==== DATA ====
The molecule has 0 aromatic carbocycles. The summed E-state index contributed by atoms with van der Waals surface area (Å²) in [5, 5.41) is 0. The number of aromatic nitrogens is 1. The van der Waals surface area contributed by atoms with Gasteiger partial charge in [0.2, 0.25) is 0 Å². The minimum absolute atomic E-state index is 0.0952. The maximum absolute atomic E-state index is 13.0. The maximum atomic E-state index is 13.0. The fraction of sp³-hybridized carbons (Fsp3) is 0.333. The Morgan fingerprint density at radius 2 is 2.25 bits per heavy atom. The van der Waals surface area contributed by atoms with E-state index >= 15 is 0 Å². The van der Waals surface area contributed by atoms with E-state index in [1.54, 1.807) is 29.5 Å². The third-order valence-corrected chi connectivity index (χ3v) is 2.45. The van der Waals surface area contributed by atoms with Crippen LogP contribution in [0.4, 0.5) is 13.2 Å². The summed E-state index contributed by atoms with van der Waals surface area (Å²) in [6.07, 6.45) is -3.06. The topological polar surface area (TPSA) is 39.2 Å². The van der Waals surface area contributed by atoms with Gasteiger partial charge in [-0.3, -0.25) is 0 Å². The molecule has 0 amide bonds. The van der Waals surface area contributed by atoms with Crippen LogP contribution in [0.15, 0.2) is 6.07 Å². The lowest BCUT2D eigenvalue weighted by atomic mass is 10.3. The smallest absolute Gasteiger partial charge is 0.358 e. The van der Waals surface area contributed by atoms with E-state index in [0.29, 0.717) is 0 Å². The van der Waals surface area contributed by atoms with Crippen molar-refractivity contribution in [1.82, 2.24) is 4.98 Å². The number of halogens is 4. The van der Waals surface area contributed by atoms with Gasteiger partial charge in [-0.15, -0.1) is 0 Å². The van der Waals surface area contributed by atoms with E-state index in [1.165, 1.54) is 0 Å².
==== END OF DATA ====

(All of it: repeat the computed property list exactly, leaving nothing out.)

The molecule has 0 aromatic carbocycles. The summed E-state index contributed by atoms with van der Waals surface area (Å²) in [5, 5.41) is 0. The number of aromatic nitrogens is 1. The van der Waals surface area contributed by atoms with Gasteiger partial charge in [0.2, 0.25) is 0 Å². The minimum absolute atomic E-state index is 0.0952. The maximum absolute atomic E-state index is 13.0. The maximum atomic E-state index is 13.0. The fraction of sp³-hybridized carbons (Fsp3) is 0.333. The Morgan fingerprint density at radius 2 is 2.25 bits per heavy atom. The van der Waals surface area contributed by atoms with E-state index >= 15 is 0 Å². The van der Waals surface area contributed by atoms with E-state index in [1.54, 1.807) is 29.5 Å². The third-order valence-corrected chi connectivity index (χ3v) is 2.45. The van der Waals surface area contributed by atoms with Crippen LogP contribution in [0.4, 0.5) is 13.2 Å². The summed E-state index contributed by atoms with van der Waals surface area (Å²) in [6.07, 6.45) is -3.06. The topological polar surface area (TPSA) is 39.2 Å². The van der Waals surface area contributed by atoms with Gasteiger partial charge in [-0.3, -0.25) is 0 Å². The molecule has 0 amide bonds. The van der Waals surface area contributed by atoms with Crippen LogP contribution in [0.15, 0.2) is 6.07 Å². The lowest BCUT2D eigenvalue weighted by atomic mass is 10.3. The smallest absolute Gasteiger partial charge is 0.358 e. The van der Waals surface area contributed by atoms with E-state index in [0.29, 0.717) is 0 Å². The van der Waals surface area contributed by atoms with Crippen molar-refractivity contribution in [1.82, 2.24) is 4.98 Å². The number of halogens is 4. The van der Waals surface area contributed by atoms with Gasteiger partial charge in [-0.15, -0.1) is 0 Å². The van der Waals surface area contributed by atoms with E-state index in [1.165, 1.54) is 0 Å².